Ironically, the Montreal Gazette bemoaned the loss of Langway's defensive partner Engblom more than the departure of the future Hall of Famer. Fisher - a Hall of Famer in his own right - acknowledged Langway "had to go" with his salary demands, but also wrote "I can understand Jarvis going in a trade and players like Laughlin, unhappily, are born to be traded - but what was [Canadiens GM] Irving [Grundman] thinking about when he agreed to relinquish Engblom, who had been the best Canadiens defenceman during the last two seasons ... by far?"
As for the outgoing Capitals, Green told the Gazette Walter was "shocked" by the trade, "because he's been a leader here, both on and off the ice. He was really settled."
For his part, Green was more direct. "I'm just glad to be getting out of here and to get with a winner."
With Langway and young defenseman Scott Stevens, the Capitals became one of the league's best defensive clubs. Engblom was traded again 13 months later -- sent to the Los Angeles Kings along with Ken Houston for future Hall of Famer Larry Murphy. Doug Jarvis - one of the NHL's top defensive forwards - won the Selke Trophy in 1983-84 for his work, and was a big part of the early 1980s Caps until his trade to Hartford for Jorgen Pettersson in 1985. And Laughlin played for the Capitals in six seasons before getting dealt to Los Angeles in 1988, although he is now more well-known for being the color commentator on Comcast SportsNet telecasts.
"The Langway trade was huge on so many fronts," Frankovic said. "Rod was a natural leader because of his work ethic, ability to talk the talk and walk the walk, and his knack for including everyone and getting them on the same page. He put the team first and he took on a great responsibility to ensure that this team came together and got better. Langway was in his prime when he came over and there was noone better on defense than him in those days. He was a can do guy and his hard work style was what the team needed. During Rod's tenure as captain there was never a question of leadership on those Capitals teams."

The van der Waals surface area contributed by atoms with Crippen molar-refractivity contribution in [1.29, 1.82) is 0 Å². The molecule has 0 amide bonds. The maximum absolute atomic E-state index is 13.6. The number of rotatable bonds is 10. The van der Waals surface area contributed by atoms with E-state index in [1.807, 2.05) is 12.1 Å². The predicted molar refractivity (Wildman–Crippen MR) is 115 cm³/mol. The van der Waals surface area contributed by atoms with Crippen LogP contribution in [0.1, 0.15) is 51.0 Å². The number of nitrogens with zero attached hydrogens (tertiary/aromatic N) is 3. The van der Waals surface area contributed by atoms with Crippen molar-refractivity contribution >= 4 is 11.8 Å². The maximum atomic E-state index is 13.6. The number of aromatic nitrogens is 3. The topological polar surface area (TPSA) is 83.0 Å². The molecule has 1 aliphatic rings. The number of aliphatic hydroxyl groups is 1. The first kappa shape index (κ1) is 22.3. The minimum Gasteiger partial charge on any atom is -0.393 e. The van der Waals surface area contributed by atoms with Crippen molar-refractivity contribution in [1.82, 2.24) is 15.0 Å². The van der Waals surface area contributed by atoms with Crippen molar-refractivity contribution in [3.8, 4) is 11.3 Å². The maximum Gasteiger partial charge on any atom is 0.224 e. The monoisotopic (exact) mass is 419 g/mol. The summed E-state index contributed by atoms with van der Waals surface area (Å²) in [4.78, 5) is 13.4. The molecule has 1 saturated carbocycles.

While Green and Walter missed out on Washington's hockey renaissance, they did get to get their name on the Stanley Cup as members of Montreal's 1985-86 title squad.
But after a summer of uncertainty, the bold move 30 years ago Sunday helped change the Capitals from also-rans to Stanley Cup contenders. It also helped the Capitals, who had trouble drawing fans during the team's playoff drought, to near-capacity average attendances by the end of the decade as the team took a deeper hold in Washington's sports culture.
"Best trade in franchise history to this day, no doubt," Frankovic said. "Langway, Engblom, Jarvis, and Laughlin combined with rookie Scott Stevens turned the Capitals from one of the doormats of the league into a winning team instantly. From then on the Capitals were taken seriously and were pretty much always in the Stanley Cup conversation during Langway's career. In the local area, hockey suddenly became a real interest point from that 1982-83 season on and Langway's presence helped to transform the whole organization. If they only had a goalie back in the 80's they might have won a Stanley Cup."